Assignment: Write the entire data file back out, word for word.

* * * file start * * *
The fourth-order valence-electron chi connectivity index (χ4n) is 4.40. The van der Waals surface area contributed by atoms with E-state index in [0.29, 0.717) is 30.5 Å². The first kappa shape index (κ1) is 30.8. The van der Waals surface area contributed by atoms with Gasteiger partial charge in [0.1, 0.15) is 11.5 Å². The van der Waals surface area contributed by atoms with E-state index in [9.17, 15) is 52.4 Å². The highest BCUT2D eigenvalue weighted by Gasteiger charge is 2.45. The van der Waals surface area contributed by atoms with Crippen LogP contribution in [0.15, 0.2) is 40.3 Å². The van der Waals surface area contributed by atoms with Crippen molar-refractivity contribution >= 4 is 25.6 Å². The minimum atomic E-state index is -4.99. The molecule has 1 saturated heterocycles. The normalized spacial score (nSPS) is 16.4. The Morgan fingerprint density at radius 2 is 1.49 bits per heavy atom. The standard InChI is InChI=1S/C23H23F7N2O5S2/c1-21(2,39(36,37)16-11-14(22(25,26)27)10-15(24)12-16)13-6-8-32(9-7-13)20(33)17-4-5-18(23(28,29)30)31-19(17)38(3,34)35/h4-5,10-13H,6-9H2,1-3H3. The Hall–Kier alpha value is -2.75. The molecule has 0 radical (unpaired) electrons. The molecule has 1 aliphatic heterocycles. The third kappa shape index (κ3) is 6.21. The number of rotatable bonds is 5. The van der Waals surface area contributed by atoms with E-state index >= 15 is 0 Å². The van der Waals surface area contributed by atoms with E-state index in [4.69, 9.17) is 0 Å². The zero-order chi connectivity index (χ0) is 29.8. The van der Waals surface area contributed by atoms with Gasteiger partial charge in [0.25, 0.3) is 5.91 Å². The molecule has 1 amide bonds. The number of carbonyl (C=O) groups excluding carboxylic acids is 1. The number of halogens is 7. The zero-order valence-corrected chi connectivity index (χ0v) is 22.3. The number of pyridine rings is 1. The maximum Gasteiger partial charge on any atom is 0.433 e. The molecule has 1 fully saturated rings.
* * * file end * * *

The fourth-order valence-electron chi connectivity index (χ4n) is 4.40. The van der Waals surface area contributed by atoms with E-state index in [0.29, 0.717) is 30.5 Å². The first kappa shape index (κ1) is 30.8. The van der Waals surface area contributed by atoms with Gasteiger partial charge in [0.1, 0.15) is 11.5 Å². The van der Waals surface area contributed by atoms with E-state index in [9.17, 15) is 52.4 Å². The highest BCUT2D eigenvalue weighted by Gasteiger charge is 2.45. The van der Waals surface area contributed by atoms with Crippen LogP contribution in [0.15, 0.2) is 40.3 Å². The van der Waals surface area contributed by atoms with Crippen molar-refractivity contribution >= 4 is 25.6 Å². The minimum atomic E-state index is -4.99. The molecule has 1 saturated heterocycles. The normalized spacial score (nSPS) is 16.4. The Morgan fingerprint density at radius 2 is 1.49 bits per heavy atom. The standard InChI is InChI=1S/C23H23F7N2O5S2/c1-21(2,39(36,37)16-11-14(22(25,26)27)10-15(24)12-16)13-6-8-32(9-7-13)20(33)17-4-5-18(23(28,29)30)31-19(17)38(3,34)35/h4-5,10-13H,6-9H2,1-3H3. The Hall–Kier alpha value is -2.75. The molecule has 0 radical (unpaired) electrons. The molecule has 1 aliphatic heterocycles. The third kappa shape index (κ3) is 6.21. The number of rotatable bonds is 5. The van der Waals surface area contributed by atoms with E-state index >= 15 is 0 Å². The van der Waals surface area contributed by atoms with E-state index in [4.69, 9.17) is 0 Å². The zero-order chi connectivity index (χ0) is 29.8. The van der Waals surface area contributed by atoms with Gasteiger partial charge in [0.25, 0.3) is 5.91 Å². The molecule has 1 amide bonds. The number of carbonyl (C=O) groups excluding carboxylic acids is 1. The number of halogens is 7. The zero-order valence-corrected chi connectivity index (χ0v) is 22.3. The number of pyridine rings is 1. The maximum Gasteiger partial charge on any atom is 0.433 e. The molecule has 1 fully saturated rings.